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dc.contributor.authorDahling, Jason
dc.contributor.authorThompson, Mindi N.
dc.date.accessioned2017-12-20T21:26:33Z
dc.date.available2017-12-20T21:26:33Z
dc.date.issued2013
dc.identifier.citationDahling, J.J., & Thompson, M.N. (2013). Detrimental relations of maximization with academic and career attitudes. Journal of Career Assessment, 21, 278-294.en_US
dc.identifier.urihttp://dx.doi.org/10.1177/1069072712471322
dc.descriptionDepartment of Psychologyen_US
dc.description.abstractMaximization refers to a decision-making style that involves seeking the single best option when making a choice, which is generally dysfunctional because people are limited in their ability to rationally evaluate all options and identify the single best outcome. The vocational consequences of maximization are examined in two samples, college students and working adults. After controlling for trait perfectionistic striving, highly maximizing students reported lower satisfaction and perceived fit with their majors, higher academic turnover cognitions, and lower career decision self-efficacy (Study 1). Similarly, highly maximizing adults reported less satisfaction and perceived fit with their jobs, higher employment turnover cognitions, and less satisfaction with the progression of their careers (Study 2). In both studies, the relations of maximization and these outcomes were mediated by negative affect, pointing to feelings of regret and frustration as a mechanism that drives these negative appraisals. Implications for practice and directions for future research are discussed.en_US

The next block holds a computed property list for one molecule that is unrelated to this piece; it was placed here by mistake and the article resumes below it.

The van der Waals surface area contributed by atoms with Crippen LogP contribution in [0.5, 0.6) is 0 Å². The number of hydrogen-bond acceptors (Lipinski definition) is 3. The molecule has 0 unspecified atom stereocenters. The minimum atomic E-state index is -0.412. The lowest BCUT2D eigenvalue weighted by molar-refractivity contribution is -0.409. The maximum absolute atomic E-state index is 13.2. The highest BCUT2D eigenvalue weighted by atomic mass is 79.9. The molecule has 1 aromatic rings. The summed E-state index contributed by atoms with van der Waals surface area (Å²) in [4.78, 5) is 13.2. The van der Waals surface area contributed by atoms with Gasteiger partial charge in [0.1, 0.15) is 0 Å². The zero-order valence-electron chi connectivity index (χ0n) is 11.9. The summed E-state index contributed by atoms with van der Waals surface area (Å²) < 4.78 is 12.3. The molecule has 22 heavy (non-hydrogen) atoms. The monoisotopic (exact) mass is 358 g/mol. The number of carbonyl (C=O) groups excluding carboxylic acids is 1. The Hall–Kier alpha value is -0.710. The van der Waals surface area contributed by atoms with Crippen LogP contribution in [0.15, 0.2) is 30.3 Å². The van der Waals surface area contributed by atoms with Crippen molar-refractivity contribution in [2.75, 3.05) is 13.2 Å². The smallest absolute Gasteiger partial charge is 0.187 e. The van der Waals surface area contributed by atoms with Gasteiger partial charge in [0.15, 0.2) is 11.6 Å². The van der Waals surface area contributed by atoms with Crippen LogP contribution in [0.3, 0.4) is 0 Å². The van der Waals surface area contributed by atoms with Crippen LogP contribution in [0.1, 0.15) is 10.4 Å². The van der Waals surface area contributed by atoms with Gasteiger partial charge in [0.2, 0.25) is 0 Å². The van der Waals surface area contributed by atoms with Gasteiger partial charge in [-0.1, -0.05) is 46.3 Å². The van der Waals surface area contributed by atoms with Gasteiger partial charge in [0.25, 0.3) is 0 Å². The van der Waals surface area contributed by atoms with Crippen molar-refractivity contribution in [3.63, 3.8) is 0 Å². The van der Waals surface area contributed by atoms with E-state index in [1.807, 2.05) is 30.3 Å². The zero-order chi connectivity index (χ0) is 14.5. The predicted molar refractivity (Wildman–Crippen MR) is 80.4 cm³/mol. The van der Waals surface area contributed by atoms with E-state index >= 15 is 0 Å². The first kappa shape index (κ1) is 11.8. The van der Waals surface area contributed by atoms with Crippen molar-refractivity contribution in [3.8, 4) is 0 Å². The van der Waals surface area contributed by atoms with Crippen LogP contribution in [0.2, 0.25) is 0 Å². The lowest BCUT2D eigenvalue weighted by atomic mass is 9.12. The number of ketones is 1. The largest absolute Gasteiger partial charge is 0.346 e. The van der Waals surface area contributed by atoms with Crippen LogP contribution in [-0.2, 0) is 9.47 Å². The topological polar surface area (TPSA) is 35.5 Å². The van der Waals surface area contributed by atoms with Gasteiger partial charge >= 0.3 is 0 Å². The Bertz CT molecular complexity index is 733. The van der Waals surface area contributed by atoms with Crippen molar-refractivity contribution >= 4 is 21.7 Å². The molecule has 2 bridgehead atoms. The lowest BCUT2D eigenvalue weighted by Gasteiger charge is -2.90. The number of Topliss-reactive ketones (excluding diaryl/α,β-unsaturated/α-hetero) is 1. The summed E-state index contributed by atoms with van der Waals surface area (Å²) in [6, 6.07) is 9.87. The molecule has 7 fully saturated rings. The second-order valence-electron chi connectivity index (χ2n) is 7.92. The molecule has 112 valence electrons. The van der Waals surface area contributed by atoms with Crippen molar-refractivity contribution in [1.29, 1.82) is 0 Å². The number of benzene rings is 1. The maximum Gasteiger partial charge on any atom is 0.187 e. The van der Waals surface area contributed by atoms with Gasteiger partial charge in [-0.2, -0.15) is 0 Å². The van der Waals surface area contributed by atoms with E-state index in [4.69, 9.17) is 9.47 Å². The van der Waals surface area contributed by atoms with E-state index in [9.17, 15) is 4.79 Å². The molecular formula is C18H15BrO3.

dc.language.isoen_USen_US
dc.publisherSage Publicationsen_US
dc.subjectCareer decision makingen_US
dc.subjectDecision stylesen_US
dc.subjectJob attitudesen_US
dc.subjectSatisfactionen_US
dc.subjectPerson-job fiten_US
dc.subjectTurnover intentionsen_US
dc.subjectNegative affecten_US
dc.titleDetrimental relations of maximization with academic and career attitudesen_US
dc.typeArticleen_US
dc.typeTexten_US
prism.publicationNameJournal of Career Assessment
prism.volume21
prism.issueIdentifier2
prism.publicationDate2013
prism.startingPage278
prism.endingPage294
dc.identifier.handlehttps://dr.tcnj.edu/handle/2900/1956


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